Sign In

Forgotten your details? Click Here
If you are not a member you can join here

*Please note: By logging into you agree to accept the use of cookies. To find out more about the cookies we use and how to delete them, see our privacy policy.

Related Content

New UK Facility to Accelerate Drug Discovery
Diamond’s on-site fragment screening facility a major boost for structural biologists.
Thursday, November 26, 2015
Scientific News
High Throughput Mass Spectrometry-Based Screening Assay Trends
Dr John Comley provides an insight into HT MS-based screening with a focus on future user requirements and preferences.
Potential Treatment for Life-Threatening Viral Infections Revealed
The findings point to new therapies for Dengue, West Nile and Ebola.
World’s First Therapeutic Venom Database
Open-source library describes nearly 43,000 effects on the human body.
Measuring microRNAs in Blood to Speed Cancer Detection
A simple, ultrasensitive microRNA sensor holds promise for the design of new diagnostic strategies and, potentially, for the prognosis and treatment of pancreatic and other cancers.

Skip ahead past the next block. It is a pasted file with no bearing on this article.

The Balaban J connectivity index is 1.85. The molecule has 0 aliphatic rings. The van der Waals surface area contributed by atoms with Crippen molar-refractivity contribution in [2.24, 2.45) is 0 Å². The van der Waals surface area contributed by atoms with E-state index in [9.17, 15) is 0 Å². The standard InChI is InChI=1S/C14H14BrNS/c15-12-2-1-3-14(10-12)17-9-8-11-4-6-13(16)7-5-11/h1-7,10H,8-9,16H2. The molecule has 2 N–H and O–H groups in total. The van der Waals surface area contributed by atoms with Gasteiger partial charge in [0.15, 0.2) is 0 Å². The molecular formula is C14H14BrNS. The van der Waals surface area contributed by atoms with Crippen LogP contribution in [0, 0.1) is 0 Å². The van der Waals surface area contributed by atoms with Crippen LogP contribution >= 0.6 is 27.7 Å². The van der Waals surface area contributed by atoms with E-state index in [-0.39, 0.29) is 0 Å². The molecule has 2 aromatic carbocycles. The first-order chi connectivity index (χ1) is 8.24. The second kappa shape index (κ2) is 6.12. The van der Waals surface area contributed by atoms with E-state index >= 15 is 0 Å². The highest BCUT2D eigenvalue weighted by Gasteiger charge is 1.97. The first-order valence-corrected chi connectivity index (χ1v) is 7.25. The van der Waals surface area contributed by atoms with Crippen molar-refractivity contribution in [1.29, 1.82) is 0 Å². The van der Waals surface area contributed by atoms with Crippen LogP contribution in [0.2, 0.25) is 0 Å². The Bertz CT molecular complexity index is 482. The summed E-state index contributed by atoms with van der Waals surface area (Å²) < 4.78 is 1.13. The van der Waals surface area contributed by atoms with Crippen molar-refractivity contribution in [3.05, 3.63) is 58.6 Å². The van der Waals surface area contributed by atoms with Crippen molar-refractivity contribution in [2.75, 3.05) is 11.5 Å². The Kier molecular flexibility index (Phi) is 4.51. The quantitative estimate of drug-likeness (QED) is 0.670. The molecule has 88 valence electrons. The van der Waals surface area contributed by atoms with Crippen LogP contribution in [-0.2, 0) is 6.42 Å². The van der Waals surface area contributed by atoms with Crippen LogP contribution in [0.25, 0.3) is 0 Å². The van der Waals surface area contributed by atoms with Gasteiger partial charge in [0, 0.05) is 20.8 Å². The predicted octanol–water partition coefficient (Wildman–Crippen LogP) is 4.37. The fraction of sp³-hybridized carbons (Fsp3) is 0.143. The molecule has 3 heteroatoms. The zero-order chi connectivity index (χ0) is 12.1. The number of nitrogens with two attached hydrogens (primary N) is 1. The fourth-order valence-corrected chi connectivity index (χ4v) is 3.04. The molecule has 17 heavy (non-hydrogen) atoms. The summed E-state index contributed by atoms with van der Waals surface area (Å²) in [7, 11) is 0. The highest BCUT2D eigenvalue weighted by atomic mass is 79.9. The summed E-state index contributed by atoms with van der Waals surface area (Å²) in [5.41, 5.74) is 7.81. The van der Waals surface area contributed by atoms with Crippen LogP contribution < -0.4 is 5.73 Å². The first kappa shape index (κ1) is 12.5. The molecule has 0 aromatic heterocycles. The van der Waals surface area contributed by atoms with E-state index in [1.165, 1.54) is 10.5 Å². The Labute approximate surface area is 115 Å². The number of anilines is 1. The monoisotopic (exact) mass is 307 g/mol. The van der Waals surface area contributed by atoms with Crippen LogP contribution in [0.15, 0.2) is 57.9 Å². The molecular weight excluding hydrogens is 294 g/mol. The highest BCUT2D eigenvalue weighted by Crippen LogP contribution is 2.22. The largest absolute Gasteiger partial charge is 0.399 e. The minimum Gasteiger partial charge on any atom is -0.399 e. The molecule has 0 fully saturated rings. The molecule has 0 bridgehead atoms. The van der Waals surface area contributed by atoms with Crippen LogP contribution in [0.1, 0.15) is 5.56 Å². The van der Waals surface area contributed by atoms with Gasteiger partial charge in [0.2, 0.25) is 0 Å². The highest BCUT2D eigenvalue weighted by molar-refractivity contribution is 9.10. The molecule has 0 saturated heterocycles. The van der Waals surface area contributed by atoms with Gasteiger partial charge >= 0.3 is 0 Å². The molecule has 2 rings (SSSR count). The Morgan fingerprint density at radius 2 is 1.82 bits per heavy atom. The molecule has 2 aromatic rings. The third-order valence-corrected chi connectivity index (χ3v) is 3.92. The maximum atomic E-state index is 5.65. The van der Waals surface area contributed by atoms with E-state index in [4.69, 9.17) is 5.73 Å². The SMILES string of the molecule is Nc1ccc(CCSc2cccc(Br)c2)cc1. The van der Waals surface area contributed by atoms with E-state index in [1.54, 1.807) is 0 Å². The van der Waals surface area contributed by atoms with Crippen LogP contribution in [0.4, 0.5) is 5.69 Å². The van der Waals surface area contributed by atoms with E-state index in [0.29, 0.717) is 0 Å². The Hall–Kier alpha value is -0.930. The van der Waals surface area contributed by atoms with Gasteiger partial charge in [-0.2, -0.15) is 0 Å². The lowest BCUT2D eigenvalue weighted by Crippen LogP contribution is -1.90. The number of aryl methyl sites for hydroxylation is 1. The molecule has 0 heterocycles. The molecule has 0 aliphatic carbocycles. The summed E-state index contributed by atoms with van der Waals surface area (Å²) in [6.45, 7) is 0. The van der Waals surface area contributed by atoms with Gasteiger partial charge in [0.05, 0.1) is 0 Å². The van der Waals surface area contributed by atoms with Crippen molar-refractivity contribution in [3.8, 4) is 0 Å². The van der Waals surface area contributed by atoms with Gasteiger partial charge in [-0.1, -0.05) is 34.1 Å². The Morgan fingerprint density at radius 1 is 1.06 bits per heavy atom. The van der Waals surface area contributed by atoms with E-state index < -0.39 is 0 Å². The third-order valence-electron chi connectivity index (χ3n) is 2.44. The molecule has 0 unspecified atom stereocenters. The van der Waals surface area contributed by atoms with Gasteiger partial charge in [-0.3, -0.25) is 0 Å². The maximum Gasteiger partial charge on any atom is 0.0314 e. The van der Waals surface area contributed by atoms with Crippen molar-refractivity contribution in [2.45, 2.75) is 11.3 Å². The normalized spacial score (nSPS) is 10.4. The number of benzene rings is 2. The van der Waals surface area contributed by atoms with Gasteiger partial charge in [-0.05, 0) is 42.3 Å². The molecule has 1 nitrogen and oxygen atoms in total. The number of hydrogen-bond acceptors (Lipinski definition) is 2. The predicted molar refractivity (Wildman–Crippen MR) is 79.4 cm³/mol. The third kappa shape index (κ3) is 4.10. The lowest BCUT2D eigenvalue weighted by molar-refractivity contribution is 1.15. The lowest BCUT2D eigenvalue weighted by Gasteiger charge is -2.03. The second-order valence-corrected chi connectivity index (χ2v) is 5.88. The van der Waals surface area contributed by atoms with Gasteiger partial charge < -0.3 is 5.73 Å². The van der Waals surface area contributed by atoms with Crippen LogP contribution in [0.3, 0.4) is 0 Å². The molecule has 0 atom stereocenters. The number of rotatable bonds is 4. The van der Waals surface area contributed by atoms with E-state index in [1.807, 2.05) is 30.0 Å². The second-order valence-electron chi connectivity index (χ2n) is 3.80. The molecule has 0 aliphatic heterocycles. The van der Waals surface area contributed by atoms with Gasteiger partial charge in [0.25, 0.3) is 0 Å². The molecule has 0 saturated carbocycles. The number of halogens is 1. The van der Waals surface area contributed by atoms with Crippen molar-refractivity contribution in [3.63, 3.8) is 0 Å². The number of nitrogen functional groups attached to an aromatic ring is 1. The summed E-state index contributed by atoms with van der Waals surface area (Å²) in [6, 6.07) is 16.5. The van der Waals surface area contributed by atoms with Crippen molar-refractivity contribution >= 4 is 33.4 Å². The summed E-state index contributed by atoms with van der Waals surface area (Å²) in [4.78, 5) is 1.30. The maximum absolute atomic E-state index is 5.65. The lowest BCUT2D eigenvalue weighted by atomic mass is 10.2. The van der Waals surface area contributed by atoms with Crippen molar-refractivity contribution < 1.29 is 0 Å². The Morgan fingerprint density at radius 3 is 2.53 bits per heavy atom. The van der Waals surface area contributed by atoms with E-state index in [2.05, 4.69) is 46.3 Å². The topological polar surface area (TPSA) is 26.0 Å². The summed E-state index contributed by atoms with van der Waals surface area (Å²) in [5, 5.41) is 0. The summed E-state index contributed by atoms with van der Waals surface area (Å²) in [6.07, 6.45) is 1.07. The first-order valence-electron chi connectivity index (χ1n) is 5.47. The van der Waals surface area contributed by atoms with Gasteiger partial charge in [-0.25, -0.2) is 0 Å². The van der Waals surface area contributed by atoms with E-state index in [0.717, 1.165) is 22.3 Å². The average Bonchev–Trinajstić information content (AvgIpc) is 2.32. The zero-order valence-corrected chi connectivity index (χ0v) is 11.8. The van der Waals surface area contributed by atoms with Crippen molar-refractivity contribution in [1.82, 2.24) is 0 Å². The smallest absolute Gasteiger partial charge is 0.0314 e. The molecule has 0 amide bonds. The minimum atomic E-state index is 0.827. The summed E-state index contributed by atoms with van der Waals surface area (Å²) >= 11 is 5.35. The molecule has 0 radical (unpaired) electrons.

Potential Persistent Tuberculosis Treatment
Researchers have discovered several first-in-class compounds that target hidden TB infections by attacking a critical process the bacteria use to survive in the hostile environment of the lungs.
Metabolic Profiles Distinguish Early Stage Ovarian Cancer with Unprecedented Accuracy
Studying blood serum compounds of different molecular weights has led scientists to a set of biomarkers that may enable development of a highly accurate screening test for early-stage ovarian cancer.
The Do’s and Don’ts of SPR Experiments
Surface Plasmon Resonance (SPR) is a technique that is becoming more widely used, particularly by anyone who wants to obtain accurate on (association) and off (dissociation) rates for biomolecular binding.
Long-Sought Protein Sensor for the ‘Sixth Sense’ Discovered
In a study led by scientists from The Scripps Research Institute (TSRI)the sensor protein for propioception has been identified.
New Anti-Malarial Drug Screening Model
University of South Florida researchers demonstrate novel chemogenomic profiling to identify drug targets for the most lethal strain of malaria.
Shedding Light on “Dark” Cellular Receptors
UNC and UCSF labs create a new research tool to find homes for two orphan cell-surface receptors, a crucial step toward finding better therapeutics and causes of drug side effects.

Skyscraper Banner
Go to LabTube
Go to eposters
Access to the latest scientific news
Exclusive articles
Upload and share your posters on ePosters
Latest presentations and webinars
View a library of 1,800+ scientific and medical posters
2,800+ scientific and medical posters
A library of 2,500+ scientific videos on LabTube
4,000+ scientific videos